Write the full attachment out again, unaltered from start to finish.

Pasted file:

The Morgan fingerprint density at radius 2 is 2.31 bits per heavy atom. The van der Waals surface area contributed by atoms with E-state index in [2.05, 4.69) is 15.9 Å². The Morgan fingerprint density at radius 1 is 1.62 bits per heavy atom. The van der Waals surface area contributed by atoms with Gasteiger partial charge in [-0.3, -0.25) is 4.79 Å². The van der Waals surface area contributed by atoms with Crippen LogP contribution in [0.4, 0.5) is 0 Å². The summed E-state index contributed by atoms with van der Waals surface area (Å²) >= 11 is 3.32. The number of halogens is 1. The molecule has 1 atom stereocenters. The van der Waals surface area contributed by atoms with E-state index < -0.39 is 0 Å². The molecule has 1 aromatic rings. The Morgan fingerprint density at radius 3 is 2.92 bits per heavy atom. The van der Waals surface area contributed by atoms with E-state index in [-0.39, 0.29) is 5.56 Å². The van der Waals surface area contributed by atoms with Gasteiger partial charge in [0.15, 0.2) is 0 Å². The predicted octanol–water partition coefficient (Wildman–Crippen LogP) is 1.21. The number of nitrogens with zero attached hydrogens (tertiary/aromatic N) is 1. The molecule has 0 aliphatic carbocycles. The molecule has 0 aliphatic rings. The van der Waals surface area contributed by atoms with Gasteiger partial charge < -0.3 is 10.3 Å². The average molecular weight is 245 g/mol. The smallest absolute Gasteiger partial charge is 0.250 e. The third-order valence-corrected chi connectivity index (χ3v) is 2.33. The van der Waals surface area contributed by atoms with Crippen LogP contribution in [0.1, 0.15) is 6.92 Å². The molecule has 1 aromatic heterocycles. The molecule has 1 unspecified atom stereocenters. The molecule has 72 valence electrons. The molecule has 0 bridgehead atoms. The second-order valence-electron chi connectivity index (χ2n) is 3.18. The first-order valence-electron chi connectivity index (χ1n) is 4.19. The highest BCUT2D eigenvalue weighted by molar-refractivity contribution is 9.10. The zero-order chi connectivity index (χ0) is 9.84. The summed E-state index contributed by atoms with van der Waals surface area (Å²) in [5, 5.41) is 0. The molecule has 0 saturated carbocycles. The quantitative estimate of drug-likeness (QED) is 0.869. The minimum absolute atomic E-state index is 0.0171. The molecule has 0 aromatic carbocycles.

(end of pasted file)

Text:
The Morgan fingerprint density at radius 2 is 2.31 bits per heavy atom. The van der Waals surface area contributed by atoms with E-state index in [2.05, 4.69) is 15.9 Å². The Morgan fingerprint density at radius 1 is 1.62 bits per heavy atom. The van der Waals surface area contributed by atoms with Gasteiger partial charge in [-0.3, -0.25) is 4.79 Å². The van der Waals surface area contributed by atoms with Crippen LogP contribution in [0.4, 0.5) is 0 Å². The summed E-state index contributed by atoms with van der Waals surface area (Å²) >= 11 is 3.32. The number of halogens is 1. The molecule has 1 atom stereocenters. The van der Waals surface area contributed by atoms with E-state index < -0.39 is 0 Å². The molecule has 1 aromatic rings. The Morgan fingerprint density at radius 3 is 2.92 bits per heavy atom. The van der Waals surface area contributed by atoms with E-state index in [-0.39, 0.29) is 5.56 Å². The van der Waals surface area contributed by atoms with Gasteiger partial charge in [0.15, 0.2) is 0 Å². The predicted octanol–water partition coefficient (Wildman–Crippen LogP) is 1.21. The number of nitrogens with zero attached hydrogens (tertiary/aromatic N) is 1. The molecule has 0 aliphatic carbocycles. The molecule has 0 aliphatic rings. The van der Waals surface area contributed by atoms with Gasteiger partial charge < -0.3 is 10.3 Å². The average molecular weight is 245 g/mol. The smallest absolute Gasteiger partial charge is 0.250 e. The third-order valence-corrected chi connectivity index (χ3v) is 2.33. The van der Waals surface area contributed by atoms with Crippen LogP contribution in [0.1, 0.15) is 6.92 Å². The molecule has 1 aromatic heterocycles. The molecule has 1 unspecified atom stereocenters. The molecule has 72 valence electrons. The molecule has 0 bridgehead atoms. The second-order valence-electron chi connectivity index (χ2n) is 3.18. The first-order valence-electron chi connectivity index (χ1n) is 4.19. The highest BCUT2D eigenvalue weighted by molar-refractivity contribution is 9.10. The zero-order chi connectivity index (χ0) is 9.84. The summed E-state index contributed by atoms with van der Waals surface area (Å²) in [5, 5.41) is 0. The molecule has 0 saturated carbocycles. The quantitative estimate of drug-likeness (QED) is 0.869. The minimum absolute atomic E-state index is 0.0171. The molecule has 0 aromatic carbocycles.